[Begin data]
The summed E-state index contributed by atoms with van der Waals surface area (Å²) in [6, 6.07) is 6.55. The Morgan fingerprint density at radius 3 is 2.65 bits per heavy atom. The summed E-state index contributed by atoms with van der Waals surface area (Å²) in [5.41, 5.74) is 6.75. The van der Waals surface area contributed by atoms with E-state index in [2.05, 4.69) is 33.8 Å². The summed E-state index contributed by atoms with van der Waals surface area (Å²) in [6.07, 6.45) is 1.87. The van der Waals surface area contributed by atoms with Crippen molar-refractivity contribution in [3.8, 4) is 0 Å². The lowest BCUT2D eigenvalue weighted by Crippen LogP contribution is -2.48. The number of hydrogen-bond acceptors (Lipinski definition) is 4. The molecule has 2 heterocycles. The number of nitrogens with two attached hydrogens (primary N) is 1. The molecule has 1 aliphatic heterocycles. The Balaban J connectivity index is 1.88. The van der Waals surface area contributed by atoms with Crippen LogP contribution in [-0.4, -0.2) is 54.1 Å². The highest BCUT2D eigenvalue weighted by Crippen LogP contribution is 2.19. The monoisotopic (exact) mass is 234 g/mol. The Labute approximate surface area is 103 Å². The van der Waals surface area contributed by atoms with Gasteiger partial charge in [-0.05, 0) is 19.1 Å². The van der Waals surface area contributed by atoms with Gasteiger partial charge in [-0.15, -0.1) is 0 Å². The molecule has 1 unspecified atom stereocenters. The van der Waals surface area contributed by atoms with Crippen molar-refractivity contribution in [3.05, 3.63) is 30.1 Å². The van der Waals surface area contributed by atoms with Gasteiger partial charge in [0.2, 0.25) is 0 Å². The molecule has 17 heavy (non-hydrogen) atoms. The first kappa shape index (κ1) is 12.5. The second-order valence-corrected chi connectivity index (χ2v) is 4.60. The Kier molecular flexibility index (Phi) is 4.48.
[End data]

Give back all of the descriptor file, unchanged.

The summed E-state index contributed by atoms with van der Waals surface area (Å²) in [6, 6.07) is 6.55. The Morgan fingerprint density at radius 3 is 2.65 bits per heavy atom. The summed E-state index contributed by atoms with van der Waals surface area (Å²) in [5.41, 5.74) is 6.75. The van der Waals surface area contributed by atoms with E-state index in [2.05, 4.69) is 33.8 Å². The summed E-state index contributed by atoms with van der Waals surface area (Å²) in [6.07, 6.45) is 1.87. The van der Waals surface area contributed by atoms with Crippen molar-refractivity contribution in [3.8, 4) is 0 Å². The lowest BCUT2D eigenvalue weighted by Crippen LogP contribution is -2.48. The number of hydrogen-bond acceptors (Lipinski definition) is 4. The molecule has 2 heterocycles. The number of nitrogens with two attached hydrogens (primary N) is 1. The molecule has 1 aliphatic heterocycles. The Balaban J connectivity index is 1.88. The van der Waals surface area contributed by atoms with Crippen LogP contribution in [-0.4, -0.2) is 54.1 Å². The highest BCUT2D eigenvalue weighted by Crippen LogP contribution is 2.19. The monoisotopic (exact) mass is 234 g/mol. The Labute approximate surface area is 103 Å². The van der Waals surface area contributed by atoms with Gasteiger partial charge in [-0.05, 0) is 19.1 Å². The van der Waals surface area contributed by atoms with Gasteiger partial charge in [-0.15, -0.1) is 0 Å². The molecule has 1 unspecified atom stereocenters. The van der Waals surface area contributed by atoms with Crippen molar-refractivity contribution in [3.05, 3.63) is 30.1 Å². The van der Waals surface area contributed by atoms with Gasteiger partial charge in [0.2, 0.25) is 0 Å². The molecule has 17 heavy (non-hydrogen) atoms. The first kappa shape index (κ1) is 12.5. The second-order valence-corrected chi connectivity index (χ2v) is 4.60. The Kier molecular flexibility index (Phi) is 4.48.